US-led coalition trains terrorist PKK-linked YPG, French general admits

Published 26.07.2018 00:00
An U.S.-led coalition convoy in a YPG-held area in northern Syria.
An U.S.-led coalition convoy in a YPG-held area in northern Syria.

The U.S.-led coalition revealed a plan to form a security army from YPG in northern Syria, which will expectedly draw a reaction from Turkey, as it sees the group as the Syrian affiliate of the PKK

The anti-Daesh coalition led by the United States lends help to the PKK's Syrian offshoot, the People's Protection Units (YPG), under the disguise of the "Northern Syrian Defense Forces," a French general admitted Tuesday.The French general operating as part of the anti-Daesh coalition, Frederic Parisot, said the coalition has trained YPG/PKK terrorists to keep the liberated territory under control after the military operations in Syria. Speaking at a press briefing via teleconference, French Brig. Gen. Frederic Parisot, the director of the civil-military operations of the U.S.-led Operation Inherent Resolve coalition, told reporters at the Pentagon that the aim is to prevent remaining Daesh terrorists from returning as a combative force.

"And to do this, on one side we train the Iraqi security forces that are actually doing a very good job there and on the other side, we train the Northern Syrian Defense Force that is actually as well doing a good job," Parisot stated. When asked by Anadolu Agency (AA) what the Northern Syrian Defense Forces stands for and whether the training includes border security, Parisot described it as the Syrian Democratic Forces (SDF) and said there are no border forces in the training.

"They are going to have what we call security forces," Parisot said. "Obviously it is the same on the Iraqi side as they need to consolidate the gains they had on the military side after the military operations."

Previously, it was reported that the United States was gearing up to form a border force made up of YPG terrorists. "The SDF [YPG/PKK] were beginning to train internal security forces, border security forces and explosive hazard reduction specialists and have drawn up plans to restructure their counterterrorism forces," according to the quarterly Lead Inspector General report to Congress in February.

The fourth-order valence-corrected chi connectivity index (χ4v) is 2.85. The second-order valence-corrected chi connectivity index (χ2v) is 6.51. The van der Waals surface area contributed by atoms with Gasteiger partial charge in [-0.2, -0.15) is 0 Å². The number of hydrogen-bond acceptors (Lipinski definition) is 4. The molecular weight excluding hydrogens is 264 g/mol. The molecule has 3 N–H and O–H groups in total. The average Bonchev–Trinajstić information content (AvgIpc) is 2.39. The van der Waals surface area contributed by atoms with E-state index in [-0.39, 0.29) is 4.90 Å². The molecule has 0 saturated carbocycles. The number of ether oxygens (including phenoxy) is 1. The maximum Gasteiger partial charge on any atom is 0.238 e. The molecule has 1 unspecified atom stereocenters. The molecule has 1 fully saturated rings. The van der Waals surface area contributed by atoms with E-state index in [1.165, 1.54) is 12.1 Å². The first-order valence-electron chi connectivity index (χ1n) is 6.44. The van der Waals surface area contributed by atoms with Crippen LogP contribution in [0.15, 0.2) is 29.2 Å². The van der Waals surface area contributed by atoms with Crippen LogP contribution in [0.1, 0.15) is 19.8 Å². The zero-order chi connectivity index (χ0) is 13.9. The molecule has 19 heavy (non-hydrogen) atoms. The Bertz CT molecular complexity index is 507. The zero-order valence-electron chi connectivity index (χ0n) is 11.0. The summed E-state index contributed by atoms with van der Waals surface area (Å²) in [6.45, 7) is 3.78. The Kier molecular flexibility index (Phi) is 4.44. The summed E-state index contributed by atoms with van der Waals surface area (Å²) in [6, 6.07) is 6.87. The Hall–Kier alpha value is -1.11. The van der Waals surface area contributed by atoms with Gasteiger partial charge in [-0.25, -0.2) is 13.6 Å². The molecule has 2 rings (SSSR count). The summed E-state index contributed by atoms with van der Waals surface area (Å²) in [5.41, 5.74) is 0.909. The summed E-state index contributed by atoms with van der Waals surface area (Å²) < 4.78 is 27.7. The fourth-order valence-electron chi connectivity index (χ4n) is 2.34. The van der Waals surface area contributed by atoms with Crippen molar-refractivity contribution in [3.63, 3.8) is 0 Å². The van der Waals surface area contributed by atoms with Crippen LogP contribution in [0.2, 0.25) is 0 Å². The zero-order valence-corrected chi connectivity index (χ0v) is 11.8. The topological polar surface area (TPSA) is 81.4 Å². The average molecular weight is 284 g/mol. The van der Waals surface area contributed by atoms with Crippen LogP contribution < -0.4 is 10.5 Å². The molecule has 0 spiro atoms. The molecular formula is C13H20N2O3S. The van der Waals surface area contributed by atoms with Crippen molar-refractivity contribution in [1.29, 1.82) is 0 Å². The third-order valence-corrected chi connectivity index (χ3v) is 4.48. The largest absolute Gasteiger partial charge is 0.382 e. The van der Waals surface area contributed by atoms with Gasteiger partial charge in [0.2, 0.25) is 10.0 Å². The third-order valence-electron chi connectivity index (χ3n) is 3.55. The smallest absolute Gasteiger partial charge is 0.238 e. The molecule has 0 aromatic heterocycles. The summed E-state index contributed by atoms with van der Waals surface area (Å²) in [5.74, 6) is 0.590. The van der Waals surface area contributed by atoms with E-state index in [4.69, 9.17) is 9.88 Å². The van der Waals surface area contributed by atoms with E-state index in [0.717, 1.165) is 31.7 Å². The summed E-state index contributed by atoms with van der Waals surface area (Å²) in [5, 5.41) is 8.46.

The issue was met with anger and frustration in Ankara. Foreign Minister Mevlüt Çavuşoğlu said at the time that one-sided actions, such as establishing a border security force, is against the spirit of a coalition since in the fight against Daesh, the main thing is to have unity over an aim and joint common action.

In January, U.S. Central Command (CENTCOM) also announced plans to establish a 30,000-strong border security force in northern Syria with the SDF, a move that was criticized by Turkish officials due to Ankara's national security concerns. Despite U.S. officials denying the establishment of such a border force, the Pentagon's report confirmed Turkey's concerns.

Besides the training to be given to the SDF, the report said the U.S. continued to equip the group but had taken measures to track the transfer of equipment allocated for the YPG, in particular to try to ensure that material provided to the YPG is used for its intended purposes.

In the wake of Turkey's repeated warnings to the U.S., the idea of training YPG militants as a border force against Turkey was not realized. However, Parisot's statement drew ire as it seems it may still be a possibility.

That being said, the Pentagon's 2019 budget will include $300 million for the train-and-equip program for the SDF and $250 million for building a "border security force" in Syria, the U.S. government said. The money allocated for the SDF's training is supposedly part of the spending for the border security requirement for anti-Daesh missions.

In response to another question about the area the Daesh terror group holds in Syria, he said the group has approximately 190 square miles (492 square kilometers), including a few cities, where roughly several hundred Daesh terrorists remain. "It is quite a small [area]. There are few cities in there, but the rest of the line is quite open. We hope that the last combat against Daesh will go pretty quickly," he added. Turning to a question whether France will allow French nationals who joined Daesh to come back to the country, Parisot cited his government, saying the French government does not want them back.

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